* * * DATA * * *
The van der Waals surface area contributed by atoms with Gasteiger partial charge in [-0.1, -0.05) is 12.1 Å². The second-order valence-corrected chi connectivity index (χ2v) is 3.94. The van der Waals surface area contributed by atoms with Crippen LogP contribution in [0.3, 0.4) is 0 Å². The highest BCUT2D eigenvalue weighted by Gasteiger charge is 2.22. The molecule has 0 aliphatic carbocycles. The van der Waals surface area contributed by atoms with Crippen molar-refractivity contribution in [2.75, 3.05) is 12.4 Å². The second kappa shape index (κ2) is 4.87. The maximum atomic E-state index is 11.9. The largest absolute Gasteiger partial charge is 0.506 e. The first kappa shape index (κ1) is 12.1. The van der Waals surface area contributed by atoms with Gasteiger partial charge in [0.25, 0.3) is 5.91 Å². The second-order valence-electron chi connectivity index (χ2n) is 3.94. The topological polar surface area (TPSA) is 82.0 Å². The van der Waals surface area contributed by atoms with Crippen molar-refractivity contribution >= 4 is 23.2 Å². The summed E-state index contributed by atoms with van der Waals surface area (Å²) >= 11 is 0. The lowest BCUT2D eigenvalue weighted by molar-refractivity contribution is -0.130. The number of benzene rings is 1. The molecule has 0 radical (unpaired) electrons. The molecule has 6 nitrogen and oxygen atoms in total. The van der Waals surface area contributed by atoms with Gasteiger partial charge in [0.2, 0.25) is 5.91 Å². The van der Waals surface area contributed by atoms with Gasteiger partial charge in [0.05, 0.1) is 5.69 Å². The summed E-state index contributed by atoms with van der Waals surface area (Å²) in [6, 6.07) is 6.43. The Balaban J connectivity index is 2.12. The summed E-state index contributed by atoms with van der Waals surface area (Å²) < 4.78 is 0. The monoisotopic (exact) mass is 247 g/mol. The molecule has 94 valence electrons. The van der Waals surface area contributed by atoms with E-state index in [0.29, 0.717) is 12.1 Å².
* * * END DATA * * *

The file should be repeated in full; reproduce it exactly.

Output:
The van der Waals surface area contributed by atoms with Gasteiger partial charge in [-0.1, -0.05) is 12.1 Å². The second-order valence-corrected chi connectivity index (χ2v) is 3.94. The van der Waals surface area contributed by atoms with Crippen LogP contribution in [0.3, 0.4) is 0 Å². The highest BCUT2D eigenvalue weighted by Gasteiger charge is 2.22. The molecule has 0 aliphatic carbocycles. The van der Waals surface area contributed by atoms with Crippen molar-refractivity contribution in [2.75, 3.05) is 12.4 Å². The second kappa shape index (κ2) is 4.87. The maximum atomic E-state index is 11.9. The largest absolute Gasteiger partial charge is 0.506 e. The first kappa shape index (κ1) is 12.1. The van der Waals surface area contributed by atoms with Gasteiger partial charge in [0.25, 0.3) is 5.91 Å². The second-order valence-electron chi connectivity index (χ2n) is 3.94. The topological polar surface area (TPSA) is 82.0 Å². The van der Waals surface area contributed by atoms with Crippen molar-refractivity contribution >= 4 is 23.2 Å². The summed E-state index contributed by atoms with van der Waals surface area (Å²) >= 11 is 0. The lowest BCUT2D eigenvalue weighted by molar-refractivity contribution is -0.130. The number of benzene rings is 1. The molecule has 0 radical (unpaired) electrons. The molecule has 6 nitrogen and oxygen atoms in total. The van der Waals surface area contributed by atoms with Gasteiger partial charge in [0.2, 0.25) is 5.91 Å². The van der Waals surface area contributed by atoms with Gasteiger partial charge in [0.05, 0.1) is 5.69 Å². The summed E-state index contributed by atoms with van der Waals surface area (Å²) in [6, 6.07) is 6.43. The Balaban J connectivity index is 2.12. The summed E-state index contributed by atoms with van der Waals surface area (Å²) < 4.78 is 0. The monoisotopic (exact) mass is 247 g/mol. The molecule has 94 valence electrons. The van der Waals surface area contributed by atoms with E-state index in [0.29, 0.717) is 12.1 Å².